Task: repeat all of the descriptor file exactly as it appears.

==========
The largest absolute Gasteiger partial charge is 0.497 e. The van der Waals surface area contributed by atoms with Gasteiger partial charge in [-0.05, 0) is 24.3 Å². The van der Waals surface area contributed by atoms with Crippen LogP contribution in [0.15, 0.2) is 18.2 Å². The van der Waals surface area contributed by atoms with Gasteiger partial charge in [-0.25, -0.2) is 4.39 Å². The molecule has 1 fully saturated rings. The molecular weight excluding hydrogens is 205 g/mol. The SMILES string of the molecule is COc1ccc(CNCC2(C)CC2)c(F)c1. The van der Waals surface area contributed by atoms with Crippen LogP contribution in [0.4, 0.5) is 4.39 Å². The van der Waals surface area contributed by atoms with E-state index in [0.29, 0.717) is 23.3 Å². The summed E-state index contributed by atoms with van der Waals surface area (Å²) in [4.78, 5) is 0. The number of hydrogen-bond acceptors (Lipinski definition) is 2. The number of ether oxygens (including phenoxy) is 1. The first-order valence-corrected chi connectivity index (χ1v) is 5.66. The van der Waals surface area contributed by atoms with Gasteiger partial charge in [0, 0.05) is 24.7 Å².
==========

The largest absolute Gasteiger partial charge is 0.497 e. The van der Waals surface area contributed by atoms with Gasteiger partial charge in [-0.05, 0) is 24.3 Å². The van der Waals surface area contributed by atoms with Crippen LogP contribution in [0.15, 0.2) is 18.2 Å². The van der Waals surface area contributed by atoms with Gasteiger partial charge in [-0.25, -0.2) is 4.39 Å². The molecule has 1 fully saturated rings. The molecular weight excluding hydrogens is 205 g/mol. The SMILES string of the molecule is COc1ccc(CNCC2(C)CC2)c(F)c1. The van der Waals surface area contributed by atoms with Crippen LogP contribution in [0.4, 0.5) is 4.39 Å². The van der Waals surface area contributed by atoms with E-state index in [0.29, 0.717) is 23.3 Å². The summed E-state index contributed by atoms with van der Waals surface area (Å²) in [4.78, 5) is 0. The number of hydrogen-bond acceptors (Lipinski definition) is 2. The number of ether oxygens (including phenoxy) is 1. The first-order valence-corrected chi connectivity index (χ1v) is 5.66. The van der Waals surface area contributed by atoms with Gasteiger partial charge in [0, 0.05) is 24.7 Å².